Asked whether he thought Flagler County adults in general are accepting of gay people, Luke said no. The U.S. Congressman for this district, John L. Mica, has voted against every single gay rights measure ever presented to him for a vote. The KKK has distributed hate literature in the county, telling persons “qualified” to apply for KKK membership that they will help “stop the moral destruction of our culture by homosexuals.” Luke reports he has never heard any adult in the Flagler County Schools say the least positive thing about gay people.

    He told me that when he entered Flagler Palm Coast High School in late August, 2010, the maltreatment he suffered for being gay reached “a whole different level.” Already in the middle school, though, he was a target of virulent anti-gay bigotry. One female student in his math class at that middle school, for example, engaged in a campaign of taunting him with insults, calling him “girly-boy,” “gay” and “faggot.” Some of that taunting occurred with the math teacher present. Because of where they each lived, Luke and the female student had to walk to and from school along the same route, though Luke did not intend or wish to walk anywhere near her.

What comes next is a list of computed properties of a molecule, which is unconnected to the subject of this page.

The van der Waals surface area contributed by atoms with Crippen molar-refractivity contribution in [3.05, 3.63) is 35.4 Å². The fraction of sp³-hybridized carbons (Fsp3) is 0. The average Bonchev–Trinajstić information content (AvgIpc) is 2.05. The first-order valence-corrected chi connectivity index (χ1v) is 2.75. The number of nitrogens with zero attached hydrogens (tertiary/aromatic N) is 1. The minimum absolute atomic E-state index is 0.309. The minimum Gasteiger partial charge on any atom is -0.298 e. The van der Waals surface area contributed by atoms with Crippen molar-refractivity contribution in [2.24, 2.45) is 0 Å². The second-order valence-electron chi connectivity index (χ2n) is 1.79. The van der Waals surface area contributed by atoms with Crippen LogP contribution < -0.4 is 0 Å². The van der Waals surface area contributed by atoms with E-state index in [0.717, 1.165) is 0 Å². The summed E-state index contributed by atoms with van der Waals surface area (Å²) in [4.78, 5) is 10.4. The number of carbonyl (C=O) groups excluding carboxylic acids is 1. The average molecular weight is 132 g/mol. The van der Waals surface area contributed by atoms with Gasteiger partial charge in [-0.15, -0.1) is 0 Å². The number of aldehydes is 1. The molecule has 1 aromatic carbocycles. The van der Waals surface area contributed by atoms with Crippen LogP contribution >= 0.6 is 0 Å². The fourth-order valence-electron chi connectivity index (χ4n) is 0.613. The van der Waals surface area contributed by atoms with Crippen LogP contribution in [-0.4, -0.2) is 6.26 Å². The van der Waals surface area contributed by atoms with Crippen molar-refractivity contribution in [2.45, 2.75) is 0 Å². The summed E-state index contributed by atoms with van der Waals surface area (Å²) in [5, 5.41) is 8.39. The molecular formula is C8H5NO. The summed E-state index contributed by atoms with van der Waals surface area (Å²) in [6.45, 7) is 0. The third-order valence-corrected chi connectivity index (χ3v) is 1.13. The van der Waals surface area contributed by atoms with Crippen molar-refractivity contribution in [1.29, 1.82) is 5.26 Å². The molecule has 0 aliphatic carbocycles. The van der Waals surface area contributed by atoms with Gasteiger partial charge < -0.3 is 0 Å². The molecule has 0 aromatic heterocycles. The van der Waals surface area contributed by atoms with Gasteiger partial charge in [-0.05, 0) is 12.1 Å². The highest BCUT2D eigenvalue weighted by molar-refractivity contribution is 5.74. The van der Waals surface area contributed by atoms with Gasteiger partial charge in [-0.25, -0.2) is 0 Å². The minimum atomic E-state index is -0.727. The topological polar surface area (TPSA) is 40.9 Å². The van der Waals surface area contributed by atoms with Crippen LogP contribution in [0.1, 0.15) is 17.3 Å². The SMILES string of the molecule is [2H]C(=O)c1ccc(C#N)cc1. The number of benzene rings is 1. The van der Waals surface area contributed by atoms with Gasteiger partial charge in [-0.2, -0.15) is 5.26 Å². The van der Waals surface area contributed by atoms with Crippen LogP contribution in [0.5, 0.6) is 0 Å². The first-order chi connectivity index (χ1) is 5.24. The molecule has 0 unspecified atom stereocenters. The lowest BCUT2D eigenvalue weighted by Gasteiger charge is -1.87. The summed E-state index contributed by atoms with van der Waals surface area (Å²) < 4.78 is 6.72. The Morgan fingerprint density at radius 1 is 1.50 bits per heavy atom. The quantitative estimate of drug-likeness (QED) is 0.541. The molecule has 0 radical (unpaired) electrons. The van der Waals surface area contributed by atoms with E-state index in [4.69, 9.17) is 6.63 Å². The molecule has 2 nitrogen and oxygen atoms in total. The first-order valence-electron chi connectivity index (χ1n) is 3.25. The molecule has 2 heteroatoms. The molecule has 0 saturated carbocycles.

One day, the girl attacked Luke, throwing a soda can and then sand at his head and attempting violently to wrench his book bag away from him. A passer-by in a car stopped and yelled at the girl, that she should stop attacking. “The police were called,” says Luke. Afterwards, Luke complained to school officials. A guidance counselor held a meeting with the two students. According to Luke, the final word from school officials was that there “really was not much” they could do about the female student’s persistent campaign of anti-gay harassment and violence against him.

    Luke entered 9th grade at Flagler Palm Coast High School in late August, 2010. To his knowledge, the school made no general announcements — whether in assemblies, over loudspeaker systems, or in memos — to the effect that anti-gay bullying would not be tolerated. Luke says that right from the beginning of the school year, “people looked at me weird and laughed at me.” At one pep rally shortly after the start of the term, he found himself all alone, with no friends. Indeed, Luke lost a lot of friends going into high school because, he says, “talking any more to the gay kid wasn’t cool.” One of his close friends stopped associating with him after an incident in the lunch room. “There was a group of students sitting at the table. They were saying that they didn’t want to sit with me, that I was a freak and a faggot, and that they didn’t want to breathe the same air as me. After that, I always sat alone. I felt depressed.”